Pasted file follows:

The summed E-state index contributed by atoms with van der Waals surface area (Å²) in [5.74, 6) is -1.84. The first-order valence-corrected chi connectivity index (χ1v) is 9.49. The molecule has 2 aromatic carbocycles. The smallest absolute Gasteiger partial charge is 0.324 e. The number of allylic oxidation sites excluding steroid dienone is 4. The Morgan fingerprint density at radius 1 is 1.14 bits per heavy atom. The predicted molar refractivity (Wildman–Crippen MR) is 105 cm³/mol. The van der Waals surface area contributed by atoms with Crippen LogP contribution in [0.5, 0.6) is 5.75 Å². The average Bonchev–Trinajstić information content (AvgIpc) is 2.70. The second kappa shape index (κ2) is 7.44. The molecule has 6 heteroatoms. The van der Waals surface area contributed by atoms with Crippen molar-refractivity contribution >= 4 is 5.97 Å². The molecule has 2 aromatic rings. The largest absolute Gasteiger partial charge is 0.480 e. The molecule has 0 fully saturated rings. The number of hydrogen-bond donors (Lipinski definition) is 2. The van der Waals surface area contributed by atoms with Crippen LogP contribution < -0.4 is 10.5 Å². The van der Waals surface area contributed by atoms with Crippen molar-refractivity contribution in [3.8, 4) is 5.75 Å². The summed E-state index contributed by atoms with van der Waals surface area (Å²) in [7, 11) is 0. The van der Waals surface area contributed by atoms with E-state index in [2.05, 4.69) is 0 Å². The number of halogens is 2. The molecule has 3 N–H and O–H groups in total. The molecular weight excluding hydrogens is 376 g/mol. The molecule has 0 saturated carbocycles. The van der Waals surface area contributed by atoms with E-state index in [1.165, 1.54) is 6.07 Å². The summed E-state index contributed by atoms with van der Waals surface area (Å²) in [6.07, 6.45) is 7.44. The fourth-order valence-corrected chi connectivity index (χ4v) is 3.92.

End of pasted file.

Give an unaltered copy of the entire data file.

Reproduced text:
The summed E-state index contributed by atoms with van der Waals surface area (Å²) in [5.74, 6) is -1.84. The first-order valence-corrected chi connectivity index (χ1v) is 9.49. The molecule has 2 aromatic carbocycles. The smallest absolute Gasteiger partial charge is 0.324 e. The number of allylic oxidation sites excluding steroid dienone is 4. The Morgan fingerprint density at radius 1 is 1.14 bits per heavy atom. The predicted molar refractivity (Wildman–Crippen MR) is 105 cm³/mol. The van der Waals surface area contributed by atoms with Crippen LogP contribution in [0.5, 0.6) is 5.75 Å². The average Bonchev–Trinajstić information content (AvgIpc) is 2.70. The second kappa shape index (κ2) is 7.44. The molecule has 6 heteroatoms. The van der Waals surface area contributed by atoms with Crippen molar-refractivity contribution >= 4 is 5.97 Å². The molecule has 2 aromatic rings. The largest absolute Gasteiger partial charge is 0.480 e. The molecule has 0 fully saturated rings. The number of hydrogen-bond donors (Lipinski definition) is 2. The van der Waals surface area contributed by atoms with Crippen LogP contribution < -0.4 is 10.5 Å². The van der Waals surface area contributed by atoms with Crippen molar-refractivity contribution in [3.8, 4) is 5.75 Å². The summed E-state index contributed by atoms with van der Waals surface area (Å²) in [7, 11) is 0. The van der Waals surface area contributed by atoms with E-state index in [2.05, 4.69) is 0 Å². The number of halogens is 2. The molecule has 3 N–H and O–H groups in total. The molecular weight excluding hydrogens is 376 g/mol. The molecule has 0 saturated carbocycles. The van der Waals surface area contributed by atoms with E-state index in [1.165, 1.54) is 6.07 Å². The summed E-state index contributed by atoms with van der Waals surface area (Å²) in [6.07, 6.45) is 7.44. The fourth-order valence-corrected chi connectivity index (χ4v) is 3.92.